ANDREA MING KELLY BBA HRM, MH, C.HT
Common Myths About Hypnosis
Common Myths About Hypnosis
I find the following to be something I run into quite frequently:
Myth: Hypnosis is VOODOO, supernatural or occult.
Fact: Hypnotism is scientific and a purely natural manifestation of the powerful human mind. In fact, many people enter into a waking hypnosis naturally when they are driving, sleeping, watching TV, daydreaming, or many other activities.
Here are several other common myths that I have taken directly from the International Medical and Dental Association, 2017.
Myth: A person can be hypnotized by a Hypnotherapist against their will.
Fact: A person must consent to being hypnotized. The hypnosis practitioner is merely a guide or facilitator. He/she cannot "make" you do anything against your will. In fact, during a hypnotic session, you are completely aware of everything going on. In other words, if you do not like where the hypnotist is guiding you, you have the power to reject the suggestions.
This is a commonly held idea that has its source in stage shows and other venues that capitalize on the “power” of the hypnotist. It’s worth noting that occasionally a similar issue is raised - “Can someone be hypnotized to do things they wouldn’t normally do?” Of course, the answer to that question is “Yes” when you consider that the purpose of hypnosis is often to do things differently than we have done in the past. However it’s notable that these changes are not against the client’s will. Hilgard’s (1977) work at Stanford demonstrated a principle known as “The Hidden Observer” which indicates that there is part of the client which monitors the hypnotic process and which will protect them from responding in a manner that violates their ethical and moral standards.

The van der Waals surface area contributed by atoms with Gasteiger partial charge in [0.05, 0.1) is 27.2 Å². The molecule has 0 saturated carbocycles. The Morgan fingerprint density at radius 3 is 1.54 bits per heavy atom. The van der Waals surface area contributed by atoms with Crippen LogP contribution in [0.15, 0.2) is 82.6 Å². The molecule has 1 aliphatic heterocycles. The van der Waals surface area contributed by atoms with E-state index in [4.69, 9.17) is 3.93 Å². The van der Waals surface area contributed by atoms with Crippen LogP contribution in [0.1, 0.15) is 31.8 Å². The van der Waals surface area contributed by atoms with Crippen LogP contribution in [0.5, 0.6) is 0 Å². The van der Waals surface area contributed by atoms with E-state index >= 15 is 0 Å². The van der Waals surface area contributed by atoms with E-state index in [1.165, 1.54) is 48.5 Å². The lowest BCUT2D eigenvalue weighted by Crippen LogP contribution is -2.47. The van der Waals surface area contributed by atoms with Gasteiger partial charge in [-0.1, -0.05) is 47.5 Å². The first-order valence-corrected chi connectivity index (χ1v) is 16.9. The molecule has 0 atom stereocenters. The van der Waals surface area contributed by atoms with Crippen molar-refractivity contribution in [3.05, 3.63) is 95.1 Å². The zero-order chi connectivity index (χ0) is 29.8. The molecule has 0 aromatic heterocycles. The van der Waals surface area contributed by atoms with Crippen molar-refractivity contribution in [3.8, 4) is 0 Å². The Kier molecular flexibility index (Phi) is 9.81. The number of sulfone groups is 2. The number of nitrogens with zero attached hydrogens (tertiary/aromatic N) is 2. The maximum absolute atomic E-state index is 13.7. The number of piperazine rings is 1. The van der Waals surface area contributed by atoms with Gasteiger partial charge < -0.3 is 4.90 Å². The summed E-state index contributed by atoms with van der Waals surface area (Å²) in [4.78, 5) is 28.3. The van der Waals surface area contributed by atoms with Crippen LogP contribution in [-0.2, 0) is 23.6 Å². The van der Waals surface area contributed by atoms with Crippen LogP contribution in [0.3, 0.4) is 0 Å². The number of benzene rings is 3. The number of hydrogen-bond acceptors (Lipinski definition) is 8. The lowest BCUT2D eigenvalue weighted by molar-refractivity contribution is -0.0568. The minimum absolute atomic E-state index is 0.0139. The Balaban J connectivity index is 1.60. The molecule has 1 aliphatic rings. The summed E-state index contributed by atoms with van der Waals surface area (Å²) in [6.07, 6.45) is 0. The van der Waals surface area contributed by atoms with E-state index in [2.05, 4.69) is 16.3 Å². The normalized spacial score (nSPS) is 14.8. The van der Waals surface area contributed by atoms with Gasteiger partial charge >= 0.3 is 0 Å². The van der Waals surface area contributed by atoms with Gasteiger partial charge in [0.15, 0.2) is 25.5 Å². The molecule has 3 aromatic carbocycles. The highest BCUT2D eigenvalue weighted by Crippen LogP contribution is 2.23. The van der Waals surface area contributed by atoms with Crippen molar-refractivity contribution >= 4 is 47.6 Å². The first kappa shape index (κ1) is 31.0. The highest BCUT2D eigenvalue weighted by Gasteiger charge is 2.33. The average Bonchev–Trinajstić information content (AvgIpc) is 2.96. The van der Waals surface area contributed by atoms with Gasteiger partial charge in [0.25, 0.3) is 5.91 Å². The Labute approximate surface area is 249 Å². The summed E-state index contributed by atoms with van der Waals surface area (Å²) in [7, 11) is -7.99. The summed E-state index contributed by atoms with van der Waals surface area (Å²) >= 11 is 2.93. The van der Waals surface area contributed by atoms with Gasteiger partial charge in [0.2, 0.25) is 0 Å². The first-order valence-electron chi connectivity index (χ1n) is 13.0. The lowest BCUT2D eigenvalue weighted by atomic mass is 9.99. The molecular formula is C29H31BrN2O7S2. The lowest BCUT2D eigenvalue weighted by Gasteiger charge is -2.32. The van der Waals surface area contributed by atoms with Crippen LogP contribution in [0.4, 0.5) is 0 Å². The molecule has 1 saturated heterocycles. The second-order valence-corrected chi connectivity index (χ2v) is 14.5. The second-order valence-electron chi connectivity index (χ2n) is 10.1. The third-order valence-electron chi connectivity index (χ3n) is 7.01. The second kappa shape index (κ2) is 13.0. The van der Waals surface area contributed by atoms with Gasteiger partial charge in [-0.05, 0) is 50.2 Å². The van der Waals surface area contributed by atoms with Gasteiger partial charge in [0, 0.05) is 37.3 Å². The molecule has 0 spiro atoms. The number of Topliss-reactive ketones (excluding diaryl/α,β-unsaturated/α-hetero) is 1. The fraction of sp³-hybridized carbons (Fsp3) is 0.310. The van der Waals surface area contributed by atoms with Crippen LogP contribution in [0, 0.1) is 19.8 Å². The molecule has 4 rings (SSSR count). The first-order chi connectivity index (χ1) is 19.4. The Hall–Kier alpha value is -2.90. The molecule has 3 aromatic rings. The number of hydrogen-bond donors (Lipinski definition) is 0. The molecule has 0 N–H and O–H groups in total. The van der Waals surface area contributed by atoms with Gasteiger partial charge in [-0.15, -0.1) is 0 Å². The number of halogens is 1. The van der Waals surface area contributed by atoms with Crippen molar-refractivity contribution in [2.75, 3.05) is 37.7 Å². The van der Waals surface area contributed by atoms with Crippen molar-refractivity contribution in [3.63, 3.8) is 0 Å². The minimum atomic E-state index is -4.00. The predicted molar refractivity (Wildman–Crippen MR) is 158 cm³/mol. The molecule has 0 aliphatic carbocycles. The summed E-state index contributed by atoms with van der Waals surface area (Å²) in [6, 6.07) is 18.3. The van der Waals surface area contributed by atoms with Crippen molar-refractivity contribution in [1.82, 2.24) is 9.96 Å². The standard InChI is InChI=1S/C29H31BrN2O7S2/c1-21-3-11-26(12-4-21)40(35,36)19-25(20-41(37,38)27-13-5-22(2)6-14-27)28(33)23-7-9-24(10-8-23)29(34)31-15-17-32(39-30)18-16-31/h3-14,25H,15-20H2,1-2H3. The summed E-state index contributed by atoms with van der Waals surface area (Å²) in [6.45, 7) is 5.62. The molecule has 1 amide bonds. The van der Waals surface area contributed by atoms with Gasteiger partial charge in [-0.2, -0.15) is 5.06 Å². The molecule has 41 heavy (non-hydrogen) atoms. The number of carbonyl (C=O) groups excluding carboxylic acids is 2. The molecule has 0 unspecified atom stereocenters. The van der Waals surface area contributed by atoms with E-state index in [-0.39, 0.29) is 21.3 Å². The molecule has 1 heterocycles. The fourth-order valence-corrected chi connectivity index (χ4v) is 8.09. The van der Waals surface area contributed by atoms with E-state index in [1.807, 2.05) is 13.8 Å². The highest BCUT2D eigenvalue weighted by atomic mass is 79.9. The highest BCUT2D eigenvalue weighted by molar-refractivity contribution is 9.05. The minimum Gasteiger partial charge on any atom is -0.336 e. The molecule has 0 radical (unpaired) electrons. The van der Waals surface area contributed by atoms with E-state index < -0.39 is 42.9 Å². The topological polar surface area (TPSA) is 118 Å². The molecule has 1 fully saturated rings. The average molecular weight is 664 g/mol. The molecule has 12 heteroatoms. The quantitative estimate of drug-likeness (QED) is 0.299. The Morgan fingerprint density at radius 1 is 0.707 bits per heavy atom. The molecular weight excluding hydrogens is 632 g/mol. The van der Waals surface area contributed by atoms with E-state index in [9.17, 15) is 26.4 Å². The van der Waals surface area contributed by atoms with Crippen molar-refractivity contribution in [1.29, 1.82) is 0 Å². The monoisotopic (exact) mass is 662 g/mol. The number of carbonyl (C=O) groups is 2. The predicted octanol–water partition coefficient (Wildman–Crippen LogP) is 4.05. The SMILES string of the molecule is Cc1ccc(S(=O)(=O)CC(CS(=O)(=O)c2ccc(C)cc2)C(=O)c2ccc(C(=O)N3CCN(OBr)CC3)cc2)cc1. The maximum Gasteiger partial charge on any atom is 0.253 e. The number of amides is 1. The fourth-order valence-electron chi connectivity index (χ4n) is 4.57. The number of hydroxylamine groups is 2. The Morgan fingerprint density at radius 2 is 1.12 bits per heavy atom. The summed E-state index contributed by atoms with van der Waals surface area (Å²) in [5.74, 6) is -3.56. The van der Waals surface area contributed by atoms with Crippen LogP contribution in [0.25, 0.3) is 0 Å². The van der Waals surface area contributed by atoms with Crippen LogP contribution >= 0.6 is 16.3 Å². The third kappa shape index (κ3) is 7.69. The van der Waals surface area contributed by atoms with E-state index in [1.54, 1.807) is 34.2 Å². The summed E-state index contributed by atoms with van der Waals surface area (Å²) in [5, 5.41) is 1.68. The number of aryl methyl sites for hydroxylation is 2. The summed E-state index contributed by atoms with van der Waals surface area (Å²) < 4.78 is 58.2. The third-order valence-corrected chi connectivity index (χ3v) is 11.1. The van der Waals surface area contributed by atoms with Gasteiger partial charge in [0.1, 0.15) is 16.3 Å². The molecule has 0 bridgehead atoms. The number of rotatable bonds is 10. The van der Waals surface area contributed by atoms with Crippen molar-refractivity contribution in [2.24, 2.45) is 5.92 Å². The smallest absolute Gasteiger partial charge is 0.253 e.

Myth: Under hypnosis you will always tell the truth and could even reveal personal secrets
Fact: You can lie under hypnosis just as easily as in the waking state. In fact, as hypnosis gives you greater access to unconscious resources, you may even be able to tell more creative lies when in trance. Additionally, you are in complete control of what you chose to reveal or conceal.
Myth: I won't remember anything the hypnotist says.
Fact: Everyone experiences hypnosis differently ... for some it's a state in which you are focused on the hypnotists words and listening more carefully, for others it's a little more like day dreaming and your attention may drift and wander from one thought to another ... sometimes not paying any conscious attention to what the hypnotist is saying. Either way is okay, and neither will be more or less effective than the other. It's simply a matter of your own personal style.
Myth: A person can get stuck in a trance forever.
Fact: No one has ever been stuck in a hypnotic trance. Hypnosis is a naturally occurring state that we enter and exit during the normal course of a day. There are no known or reported dangers with hypnosis when working with a trained practitioner. If the hypnotist fails to emerge someone from hypnosis, he/she will return to a fully alert state on their own. Depending on that person's need for sleep, he/she will either drift on into a natural sleep or simply emerge to full consciousness spontaneously within minutes.